It’s time to move past Iraq fin­ger-point­ing

The Washington Times Weekly - - Commentary - Bill O’Reilly

Re­ac­tion to the Iraq Study Group re­port has ranged from hys­ter­i­cal to de­press­ing. Right-wing news­pa­pers and com­men­ta­tors are tend­ing to dis­miss the re­port as a sur­ren­der doc­u­ment, com­piled by fright­ened bu­reau­crats who do not un­der­stand war or the stakes in Iraq.

The left-wing me­dia is ac­tu­ally giddy, us­ing the re­port to bash their least fa­vorite guy: Pres­i­dent Bush. Of course, both po­si­tions do not do Amer­i­cans much good be­cause they are based on emo­tion, not what’s most ben­e­fi­cial to the coun­try.

Let me give you a few ex­am­ples. New York Times colum­nist Thomas Fried­man, who is of­ten in­ci­sive in his anal­y­sis, ac­tu­ally said on the ra­dio that the Iraqi in- sur­gents have de­feated the U.S. Army.

That state­ment is com­pletely ab­surd. It would be like say­ing the IRA de­feated the Bri­tish Army in North­ern Ire­land, or Ha­mas has de­feated the Is­raeli Army in Gaza.

No mil­i­tary or­ga­ni­za­tion on the face of the earth can stop thugs from bomb­ing and mur­der­ing civil­ians. The truth is the U.S. mil­i­tary has kept Iraq to­gether and func­tion­ing for nearly four years. Mr. Fried­man’s as­ser­tion is ir­re­spon­si­ble.

Like­wise, bas­ing your opin­ion of Iraq on hope is ir­re­spon­si­ble. At this point, the ev­i­dence says the Iraqi peo­ple are not will­ing to make the sac­ri­fices needed to de­feat the anti-demo­cratic forces. Hop­ing that will change is not a strat­egy, par­tic­u­larly when Amer­i­cans are dy­ing. Pres­i­dent Bush’s re­spon­si­bil­ity in this area is twofold — first to give the mil­i­tary the best chance to suc­ceed, and sec­ond to de­fine the con­se­quences of fail­ure.

The most im­por­tant ac­com­plish­ment of the Iraq Study Group is that it has cre­ated a sense of ur­gency. Surely, the new Iraqi gov­ern­ment now re­al­izes that the pres­ence of the United States and Bri­tain is not guar­an­teed. The mas­sive amount of cor­rup­tion and du­plic­ity in Iraq must be dealt with by the gov­ern­ment, or it will per­ish. The poobahs in Bagh­dad have been put on no­tice.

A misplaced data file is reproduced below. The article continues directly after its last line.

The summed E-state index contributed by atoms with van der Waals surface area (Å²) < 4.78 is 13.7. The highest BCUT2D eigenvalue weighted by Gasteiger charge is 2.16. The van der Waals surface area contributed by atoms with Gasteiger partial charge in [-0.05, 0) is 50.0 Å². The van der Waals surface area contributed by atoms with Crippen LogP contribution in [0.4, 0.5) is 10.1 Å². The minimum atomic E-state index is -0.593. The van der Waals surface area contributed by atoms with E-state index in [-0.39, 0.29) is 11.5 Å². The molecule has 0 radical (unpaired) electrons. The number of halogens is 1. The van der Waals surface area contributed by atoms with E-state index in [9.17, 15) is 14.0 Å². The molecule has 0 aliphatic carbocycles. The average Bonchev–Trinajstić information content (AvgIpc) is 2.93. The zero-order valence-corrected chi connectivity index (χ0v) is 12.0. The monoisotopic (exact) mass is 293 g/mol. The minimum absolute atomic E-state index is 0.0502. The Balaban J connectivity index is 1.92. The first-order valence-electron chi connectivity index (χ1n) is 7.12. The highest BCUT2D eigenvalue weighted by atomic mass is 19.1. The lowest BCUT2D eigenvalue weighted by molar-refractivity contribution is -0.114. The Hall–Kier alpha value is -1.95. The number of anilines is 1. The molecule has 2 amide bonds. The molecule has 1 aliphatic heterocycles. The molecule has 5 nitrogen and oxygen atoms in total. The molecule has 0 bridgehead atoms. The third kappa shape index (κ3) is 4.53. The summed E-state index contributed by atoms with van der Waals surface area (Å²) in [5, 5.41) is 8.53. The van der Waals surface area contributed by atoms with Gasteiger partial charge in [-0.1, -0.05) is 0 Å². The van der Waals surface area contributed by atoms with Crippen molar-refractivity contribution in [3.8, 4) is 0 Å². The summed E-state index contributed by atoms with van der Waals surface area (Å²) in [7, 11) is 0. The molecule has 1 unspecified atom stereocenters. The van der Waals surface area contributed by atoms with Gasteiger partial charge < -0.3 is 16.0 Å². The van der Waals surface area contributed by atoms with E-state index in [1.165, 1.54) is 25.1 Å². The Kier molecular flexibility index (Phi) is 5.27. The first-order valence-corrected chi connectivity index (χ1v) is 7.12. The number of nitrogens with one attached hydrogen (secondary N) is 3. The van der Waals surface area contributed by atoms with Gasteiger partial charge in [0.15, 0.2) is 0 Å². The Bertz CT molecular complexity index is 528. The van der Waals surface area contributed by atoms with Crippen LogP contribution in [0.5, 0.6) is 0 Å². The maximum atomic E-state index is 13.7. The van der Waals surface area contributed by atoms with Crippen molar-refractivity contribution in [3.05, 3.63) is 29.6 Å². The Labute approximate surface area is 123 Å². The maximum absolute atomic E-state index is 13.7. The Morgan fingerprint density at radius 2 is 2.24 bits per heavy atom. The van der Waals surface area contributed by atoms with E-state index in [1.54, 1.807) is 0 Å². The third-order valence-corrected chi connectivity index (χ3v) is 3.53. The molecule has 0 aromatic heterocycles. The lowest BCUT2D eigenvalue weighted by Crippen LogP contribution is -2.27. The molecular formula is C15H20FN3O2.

In Amer­ica, the Study Group’s find­ings have been used by the usual par­ti­sans in the usual ways. “NBC News,” which has taken a pro­nounced turn to the left, led the way by fo­cus­ing on the Iraq “fail­ure” rather than on what can be done to make a bad sit­u­a­tion bet­ter. NBC White House correspondent David Gre­gory was even branded a “par­ti­san” by Tony Snow in a press con­fer­ence. Mr. Snow is cor­rect.

With so much on the line in Iraq and the Mid­dle East, it angers me that the press and in­di­vid­ual Amer­i­cans can­not rise above their petty ide­o­log­i­cal hangups and work for suc­cess in Iraq. Is Democ­racy not a noble goal in that coun­try? Do the dopey par­ti­sans not un­der­stand Iran is a deadly threat who will ben­e­fit greatly if Iraq goes un­der?

It is long past time to point fin­gers at those who are hurt­ing the United States. A big digit goes to the Iraqi peo­ple, who are not mak­ing the sac­ri­fices needed to de­feat the forces of to­tal­i­tar­i­an­ism. And the sec­ond fin­ger of fate is pointed at the Amer­i­can me­dia, who has al­lowed its ha­tred of Pres­i­dent Bush to dis­tort its ob­jec­tiv­ity.

If you re­ally want to study what has gone wrong in the quest to bring democ­racy to a vi­tal, tur­bu­lent part of the world, let those two fin­gers point you in the right di­rec­tion.

Bill O’Reilly is a na­tion­ally syn­di­cated colum­nist.

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